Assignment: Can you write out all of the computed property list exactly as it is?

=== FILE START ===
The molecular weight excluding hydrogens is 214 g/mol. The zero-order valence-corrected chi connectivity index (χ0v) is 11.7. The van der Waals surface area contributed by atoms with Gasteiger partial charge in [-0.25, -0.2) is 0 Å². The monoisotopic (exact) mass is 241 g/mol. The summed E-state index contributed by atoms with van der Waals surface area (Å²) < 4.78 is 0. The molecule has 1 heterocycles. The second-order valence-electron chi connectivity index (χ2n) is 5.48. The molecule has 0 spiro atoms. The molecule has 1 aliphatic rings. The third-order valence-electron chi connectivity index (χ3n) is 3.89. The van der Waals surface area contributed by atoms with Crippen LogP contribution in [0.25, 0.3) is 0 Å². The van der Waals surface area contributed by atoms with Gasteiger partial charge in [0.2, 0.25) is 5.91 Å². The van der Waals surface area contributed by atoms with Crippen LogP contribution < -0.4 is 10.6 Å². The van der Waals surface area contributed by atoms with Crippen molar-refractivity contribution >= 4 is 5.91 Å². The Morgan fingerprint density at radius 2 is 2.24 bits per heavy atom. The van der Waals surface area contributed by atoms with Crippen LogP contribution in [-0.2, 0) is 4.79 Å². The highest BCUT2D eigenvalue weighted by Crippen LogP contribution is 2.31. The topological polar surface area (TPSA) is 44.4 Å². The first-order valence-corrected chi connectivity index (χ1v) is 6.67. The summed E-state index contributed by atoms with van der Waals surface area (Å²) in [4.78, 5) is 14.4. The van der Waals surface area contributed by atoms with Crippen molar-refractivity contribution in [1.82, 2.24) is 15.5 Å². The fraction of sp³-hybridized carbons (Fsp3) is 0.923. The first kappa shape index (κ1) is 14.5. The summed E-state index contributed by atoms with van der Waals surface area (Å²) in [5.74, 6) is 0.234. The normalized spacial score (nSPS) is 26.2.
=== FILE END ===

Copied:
The molecular weight excluding hydrogens is 214 g/mol. The zero-order valence-corrected chi connectivity index (χ0v) is 11.7. The van der Waals surface area contributed by atoms with Gasteiger partial charge in [-0.25, -0.2) is 0 Å². The monoisotopic (exact) mass is 241 g/mol. The summed E-state index contributed by atoms with van der Waals surface area (Å²) < 4.78 is 0. The molecule has 1 heterocycles. The second-order valence-electron chi connectivity index (χ2n) is 5.48. The molecule has 0 spiro atoms. The molecule has 1 aliphatic rings. The third-order valence-electron chi connectivity index (χ3n) is 3.89. The van der Waals surface area contributed by atoms with Crippen LogP contribution in [0.25, 0.3) is 0 Å². The van der Waals surface area contributed by atoms with Gasteiger partial charge in [0.2, 0.25) is 5.91 Å². The van der Waals surface area contributed by atoms with Crippen LogP contribution < -0.4 is 10.6 Å². The van der Waals surface area contributed by atoms with Crippen molar-refractivity contribution >= 4 is 5.91 Å². The Morgan fingerprint density at radius 2 is 2.24 bits per heavy atom. The van der Waals surface area contributed by atoms with Crippen LogP contribution in [-0.2, 0) is 4.79 Å². The highest BCUT2D eigenvalue weighted by Crippen LogP contribution is 2.31. The topological polar surface area (TPSA) is 44.4 Å². The first-order valence-corrected chi connectivity index (χ1v) is 6.67. The summed E-state index contributed by atoms with van der Waals surface area (Å²) in [4.78, 5) is 14.4. The van der Waals surface area contributed by atoms with Crippen molar-refractivity contribution in [1.82, 2.24) is 15.5 Å². The fraction of sp³-hybridized carbons (Fsp3) is 0.923. The first kappa shape index (κ1) is 14.5. The summed E-state index contributed by atoms with van der Waals surface area (Å²) in [5.74, 6) is 0.234. The normalized spacial score (nSPS) is 26.2.